• Michael Martin

Prosopon: The Dream of the Face of God


The dream:

I am at church, waiting for a service to begin (but it’s not the Divine Liturgy). Fr. John is at the altar preparing something like a monstrance (which is odd, since we don’t use a monstrance in the Byzantine Rite). There is no iconostasis and almost all of the icons are covered in green duct tape; the only one not covered is a small icon of Christ. I don’t really want to sit anywhere (I feel estranged from everything) but find a seat to the side facing away. Fr. John comes over to speak, but I have no words.

In the morning yesterday, as my wife and I were getting ready to head out to the barn and milk our cow, Fiona, I told her about dream and how strange the green duct tape was. “It wasn’t tape,” she said. “Those were masks. With everyone wearing all these masks, we can no longer see each other. And then we can’t see the face of God. We’re the image and likeness of God. Without faces, we can’t experience that.”

She’s right. And I was wrong. It wasn’t duct tape. It was, quite literally, masking tape. And Christ’s face (in the dream) was almost too small to see. Truly, the sudden coldness of the world has reduced our experience of Christ. And by design, I fear.

In Greek, the word for face is prosopon, a term used in theology to describe the phenomenon of the countenance of the divinity being turned toward Man. But in the New Testament, this term is also used to describe the encounter of each of us, prosopon pros prosopon, face to face: a desire for which even imprisonment can’t eradicate.

In fact, what we are experiencing is a kind of imprisonment, though cheaper than an electronic tether (we actually pay for that by a monthly service fee). But an imprisonment, all the same. St. Paul knew what this was like as he was held awaiting trial in Rome, but his captivity did not erase his desire for communion (of every kind). As he writes in 1 Thessalonians, “But we, brethren, being taken from you for a short time in presence, not in heart, endeavored the more abundantly to see your face [prosopon] with great desire” (2:17). Interestingly, even the word here translated as “presence” is prosopo.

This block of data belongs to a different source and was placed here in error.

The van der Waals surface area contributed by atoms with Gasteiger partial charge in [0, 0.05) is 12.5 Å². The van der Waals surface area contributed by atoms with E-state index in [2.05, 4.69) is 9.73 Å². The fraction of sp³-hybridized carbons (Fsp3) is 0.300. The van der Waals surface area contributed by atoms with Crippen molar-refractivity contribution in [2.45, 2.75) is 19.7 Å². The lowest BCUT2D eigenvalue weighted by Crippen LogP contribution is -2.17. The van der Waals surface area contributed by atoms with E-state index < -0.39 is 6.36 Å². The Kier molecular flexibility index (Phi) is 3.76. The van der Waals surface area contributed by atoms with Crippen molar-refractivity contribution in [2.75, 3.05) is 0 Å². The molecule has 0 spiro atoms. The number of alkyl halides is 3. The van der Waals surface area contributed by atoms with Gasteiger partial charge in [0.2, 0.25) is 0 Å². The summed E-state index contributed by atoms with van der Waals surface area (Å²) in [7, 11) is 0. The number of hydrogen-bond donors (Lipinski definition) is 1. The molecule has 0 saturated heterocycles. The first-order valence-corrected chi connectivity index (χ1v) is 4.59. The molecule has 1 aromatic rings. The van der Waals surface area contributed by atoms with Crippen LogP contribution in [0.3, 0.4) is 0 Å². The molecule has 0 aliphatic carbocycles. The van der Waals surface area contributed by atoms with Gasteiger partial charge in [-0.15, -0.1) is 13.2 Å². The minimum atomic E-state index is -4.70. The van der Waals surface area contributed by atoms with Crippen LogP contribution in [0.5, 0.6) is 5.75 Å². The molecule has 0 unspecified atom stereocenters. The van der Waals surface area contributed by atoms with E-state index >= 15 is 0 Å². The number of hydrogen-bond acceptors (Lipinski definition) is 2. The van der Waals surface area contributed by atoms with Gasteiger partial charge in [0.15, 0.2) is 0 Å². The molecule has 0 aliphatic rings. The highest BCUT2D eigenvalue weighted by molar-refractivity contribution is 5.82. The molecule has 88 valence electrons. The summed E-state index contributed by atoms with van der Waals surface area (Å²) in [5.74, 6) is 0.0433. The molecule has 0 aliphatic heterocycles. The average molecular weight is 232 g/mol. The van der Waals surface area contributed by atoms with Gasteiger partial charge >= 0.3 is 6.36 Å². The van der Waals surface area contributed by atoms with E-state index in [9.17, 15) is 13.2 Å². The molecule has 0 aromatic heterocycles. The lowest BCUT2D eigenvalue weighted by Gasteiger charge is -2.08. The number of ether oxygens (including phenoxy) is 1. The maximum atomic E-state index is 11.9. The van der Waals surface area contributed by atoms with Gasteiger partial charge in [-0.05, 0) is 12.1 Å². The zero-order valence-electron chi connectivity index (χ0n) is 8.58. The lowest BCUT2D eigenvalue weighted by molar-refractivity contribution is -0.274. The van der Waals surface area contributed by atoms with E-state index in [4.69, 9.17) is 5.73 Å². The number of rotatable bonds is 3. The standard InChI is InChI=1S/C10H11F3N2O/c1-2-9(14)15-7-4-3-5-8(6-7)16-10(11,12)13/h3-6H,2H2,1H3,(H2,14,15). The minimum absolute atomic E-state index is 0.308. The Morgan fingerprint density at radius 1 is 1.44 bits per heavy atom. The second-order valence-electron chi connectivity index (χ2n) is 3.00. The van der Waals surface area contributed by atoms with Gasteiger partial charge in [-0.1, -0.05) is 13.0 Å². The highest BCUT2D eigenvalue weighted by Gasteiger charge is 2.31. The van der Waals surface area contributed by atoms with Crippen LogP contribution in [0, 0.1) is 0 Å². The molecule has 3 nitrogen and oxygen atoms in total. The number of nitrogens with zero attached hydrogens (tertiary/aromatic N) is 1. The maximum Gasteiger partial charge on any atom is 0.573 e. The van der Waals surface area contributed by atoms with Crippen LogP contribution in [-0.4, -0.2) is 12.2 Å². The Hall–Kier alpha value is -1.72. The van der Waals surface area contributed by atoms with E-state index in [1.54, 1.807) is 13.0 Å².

This same desire for communion characterizes Paul’s (and his community’s) frustration at not being to experience God fully. “For now we see through a glass, darkly,” he writes in 1 Corinthians, “but then face to face: now I know in part; but then shall I know even as also I am known” (13:12). We all desire to know even as we are known by God; and we also desire to be known by each other. I’m coming to the end of a semester at the college where I’ve been teaching. Usually, I know every student’s name and face by the third week. That didn’t completely happen this semester. I have “known” these students for almost twelve weeks. And I still don’t know what most of them look like. We are hidden from each other.

The eschaton, always/already happening, is upon us. It is a moment when “they shall see his face; and his name shall be in their foreheads” (Rev 22:4). But the countenance before you is the place it begins.


Michael’s latest books are an edition of The Chymical Wedding of Christian Rosenkreutz and Transfiguration: Notes toward a Radical Catholic Reimagination of Everything. He can be reached at director@thecenterforsophiologicalstudies.com See also The Center for Sophiological Studies' available courses. Also check out the latest volume of Jesus the Imagination: The Garden.

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